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Expiration of Temporary Medicaid Funds for Puerto Rico and USVI Would Result in Budget Shortfalls

Most of the temporary federal Medicaid funds that have supported healthcare in Puerto Rico and the U.S. Virgin Islands (USVI) in recent years and in the aftermath of the 2017 hurricanes are set to expire at the end of September, raising the prospect of steep enrollment cuts, budget shortfalls and increases in the uninsured population.

A new Kaiser Family Foundation issue brief examines how the two U.S. territories have used the temporary funding provided under the Affordable Care Act (ACA) and the Bipartisan Budget Act of 2018 (BBA), as well as the healthcare challenges that remain as rebuilding continues after Hurricanes Irma and Maria.

The brief also highlights the likely consequences for health coverage and territorial finances if, after September, the territories revert to the prior system of Medicaid financing, which included a lower cap on Medicaid funding and a 55 percent federal match rate. It also explores the legislative options under consideration.

The analysis finds that:

  • The ACA has provided a combined $7.3 billion in special funding to all U.S. territories since 2011, of which Puerto Rico received $6.3 billion. The BBA’s hurricane relief funds included $4.8 billion for Puerto Rico and $142.5 million for the USVI.
  • If Puerto Rico reverted to pre-ACA Medicaid financing, available funds would fall short of projected program costs by $1 billion in FY 2020 and $1.5 billion in FY 2021, or half of projected program costs. In the USVI, a return to traditional financing would leave the USVI with a projected $31.3 million shortfall in FY 2020, about 40 percent of projected program costs.
  • Addressing the estimated shortfall in program funds to maintain current programs and increasing the federal match rate to 83 percent – which, under existing formulas, the territories would qualify for if they were states – could provide an additional $1.4 billion to Puerto Rico and $46 million to USVI in FY 2020.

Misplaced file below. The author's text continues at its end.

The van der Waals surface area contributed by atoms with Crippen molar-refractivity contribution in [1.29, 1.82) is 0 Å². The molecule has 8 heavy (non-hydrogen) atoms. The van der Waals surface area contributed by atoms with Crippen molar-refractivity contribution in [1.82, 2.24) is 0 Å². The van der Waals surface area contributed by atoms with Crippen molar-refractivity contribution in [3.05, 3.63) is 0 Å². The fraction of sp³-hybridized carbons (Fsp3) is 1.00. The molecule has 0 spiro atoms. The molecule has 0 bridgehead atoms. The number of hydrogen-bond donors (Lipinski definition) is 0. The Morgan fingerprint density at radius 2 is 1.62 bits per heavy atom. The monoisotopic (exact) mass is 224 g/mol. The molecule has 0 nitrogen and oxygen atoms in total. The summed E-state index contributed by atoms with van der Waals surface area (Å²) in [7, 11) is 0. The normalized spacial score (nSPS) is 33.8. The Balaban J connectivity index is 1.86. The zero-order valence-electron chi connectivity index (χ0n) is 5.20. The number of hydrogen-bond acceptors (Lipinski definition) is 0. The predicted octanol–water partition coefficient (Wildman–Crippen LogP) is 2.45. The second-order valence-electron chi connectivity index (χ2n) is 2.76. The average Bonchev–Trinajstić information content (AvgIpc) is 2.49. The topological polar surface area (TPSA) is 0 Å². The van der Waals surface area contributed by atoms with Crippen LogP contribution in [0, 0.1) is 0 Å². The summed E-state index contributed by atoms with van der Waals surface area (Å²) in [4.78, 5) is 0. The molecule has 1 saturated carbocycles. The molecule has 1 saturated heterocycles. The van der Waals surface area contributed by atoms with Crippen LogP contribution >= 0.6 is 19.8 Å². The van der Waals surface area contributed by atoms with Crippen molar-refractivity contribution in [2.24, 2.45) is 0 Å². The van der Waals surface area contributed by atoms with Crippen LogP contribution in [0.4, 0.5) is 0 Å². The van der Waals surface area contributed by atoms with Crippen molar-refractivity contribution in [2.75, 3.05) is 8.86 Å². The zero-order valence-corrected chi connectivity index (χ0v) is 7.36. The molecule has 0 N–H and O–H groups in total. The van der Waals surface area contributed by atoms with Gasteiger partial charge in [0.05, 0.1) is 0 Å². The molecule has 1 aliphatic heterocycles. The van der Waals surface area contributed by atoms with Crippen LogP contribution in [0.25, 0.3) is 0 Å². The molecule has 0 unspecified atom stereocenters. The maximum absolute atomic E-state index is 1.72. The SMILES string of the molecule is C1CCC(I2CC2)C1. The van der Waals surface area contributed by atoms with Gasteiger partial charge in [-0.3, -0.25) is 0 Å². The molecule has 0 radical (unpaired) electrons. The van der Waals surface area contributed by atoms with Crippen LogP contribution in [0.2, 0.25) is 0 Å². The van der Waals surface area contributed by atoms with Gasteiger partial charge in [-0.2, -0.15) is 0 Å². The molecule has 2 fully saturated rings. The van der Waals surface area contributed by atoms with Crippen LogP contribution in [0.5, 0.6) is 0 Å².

• In addition, further increasing the cap on federal Medicaid spending could permit the territories to address reimbursement and benefits. In Puerto Rico, further increasing the cap to permit an increase per enrollee spending by 50 percent could provide an additional $2.8 billion in FY 2021.

The Puerto Rico and USVI health care systems are still fragile and in transition, as residents struggle with substantial mental health and other health needs. Nearly half of Puerto Rico’s population (47 percent) is enrolled in Medicaid, and more than half of the USVI population is uninsured (30 percent) or enrolled in Medicaid (22 percent).  Provider capacity and outmigration, especially of health professionals, remains a challenge in both territories.

Territory elected officials and members of Congress are considering policy proposals to avert the Medicaid fiscal cliff and stabilize territory Medicaid programs in the short term while addressing longer-term permanent solutions to Medicaid financing issues.

Uncertainty over available federal funding contributes to instability in the territories’ health care systems, confusion for providers and enrollees, and limited capacity for the territories to move forward with complex delivery system reforms.  Longer-term, the territories seek permanent changes to treat them like states in terms of Medicaid financing, which would include no cap on federal funding and an FMAP based on per capita income. VTN



Filling the need for trusted information on national health issues, the Kaiser Family Foundation is a nonprofit organization based in San Francisco.

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Larry Storer

Larry Storer

Larry Storer has been editor of Vein Therapy News for 10 years. He has edited computer, shelter and medical publications at Publications & Communications LP for 30 years. He was also a corporate vice president and editorial director before retiring. Larry graduated from Baylor University with a BA in journalism and an MA in communications; and from Lamar University with a MED in school administration. He taught beginning and advanced reporting, beginning and advanced editing and editorial writing at Baylor University. Larry was a reporter, and city and news editor of the Beaumont Journal, and opinion editor at the Beaumont Enterprise and Beaumont Enterprise-Journal. He was also the founding managing editor of the Yuba City (California) Daily Independent-Herald.